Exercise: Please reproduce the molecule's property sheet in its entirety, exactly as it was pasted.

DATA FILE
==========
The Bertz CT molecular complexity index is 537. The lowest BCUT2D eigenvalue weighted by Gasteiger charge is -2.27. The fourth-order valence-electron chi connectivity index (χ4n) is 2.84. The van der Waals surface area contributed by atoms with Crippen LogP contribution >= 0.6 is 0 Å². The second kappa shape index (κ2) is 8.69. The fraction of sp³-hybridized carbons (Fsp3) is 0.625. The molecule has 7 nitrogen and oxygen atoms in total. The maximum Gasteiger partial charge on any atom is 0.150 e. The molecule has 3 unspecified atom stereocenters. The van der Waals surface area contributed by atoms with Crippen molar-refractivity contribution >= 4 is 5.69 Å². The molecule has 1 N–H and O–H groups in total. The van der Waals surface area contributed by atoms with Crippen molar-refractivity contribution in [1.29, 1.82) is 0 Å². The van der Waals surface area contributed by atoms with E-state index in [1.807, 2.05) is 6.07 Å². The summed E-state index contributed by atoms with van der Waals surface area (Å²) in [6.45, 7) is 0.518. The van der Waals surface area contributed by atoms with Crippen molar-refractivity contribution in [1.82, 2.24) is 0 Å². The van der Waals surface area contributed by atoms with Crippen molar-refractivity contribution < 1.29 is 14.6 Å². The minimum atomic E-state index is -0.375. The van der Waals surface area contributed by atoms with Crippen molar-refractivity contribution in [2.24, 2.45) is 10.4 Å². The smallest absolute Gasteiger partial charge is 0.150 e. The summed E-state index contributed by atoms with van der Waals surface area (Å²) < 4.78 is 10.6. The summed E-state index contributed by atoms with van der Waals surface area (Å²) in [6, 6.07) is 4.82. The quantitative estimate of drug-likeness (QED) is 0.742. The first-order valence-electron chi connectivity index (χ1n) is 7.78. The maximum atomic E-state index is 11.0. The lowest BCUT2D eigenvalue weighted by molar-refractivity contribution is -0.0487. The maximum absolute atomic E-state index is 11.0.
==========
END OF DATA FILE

The Bertz CT molecular complexity index is 537. The lowest BCUT2D eigenvalue weighted by Gasteiger charge is -2.27. The fourth-order valence-electron chi connectivity index (χ4n) is 2.84. The van der Waals surface area contributed by atoms with Crippen LogP contribution >= 0.6 is 0 Å². The second kappa shape index (κ2) is 8.69. The fraction of sp³-hybridized carbons (Fsp3) is 0.625. The molecule has 7 nitrogen and oxygen atoms in total. The maximum Gasteiger partial charge on any atom is 0.150 e. The molecule has 3 unspecified atom stereocenters. The van der Waals surface area contributed by atoms with Crippen molar-refractivity contribution >= 4 is 5.69 Å². The molecule has 1 N–H and O–H groups in total. The van der Waals surface area contributed by atoms with Crippen molar-refractivity contribution in [1.29, 1.82) is 0 Å². The van der Waals surface area contributed by atoms with E-state index in [1.807, 2.05) is 6.07 Å². The summed E-state index contributed by atoms with van der Waals surface area (Å²) in [6.45, 7) is 0.518. The van der Waals surface area contributed by atoms with Crippen molar-refractivity contribution in [1.82, 2.24) is 0 Å². The van der Waals surface area contributed by atoms with Crippen molar-refractivity contribution < 1.29 is 14.6 Å². The minimum atomic E-state index is -0.375. The van der Waals surface area contributed by atoms with Crippen molar-refractivity contribution in [2.24, 2.45) is 10.4 Å². The smallest absolute Gasteiger partial charge is 0.150 e. The summed E-state index contributed by atoms with van der Waals surface area (Å²) < 4.78 is 10.6. The summed E-state index contributed by atoms with van der Waals surface area (Å²) in [6, 6.07) is 4.82. The quantitative estimate of drug-likeness (QED) is 0.742. The first-order valence-electron chi connectivity index (χ1n) is 7.78. The maximum atomic E-state index is 11.0. The lowest BCUT2D eigenvalue weighted by molar-refractivity contribution is -0.0487. The maximum absolute atomic E-state index is 11.0.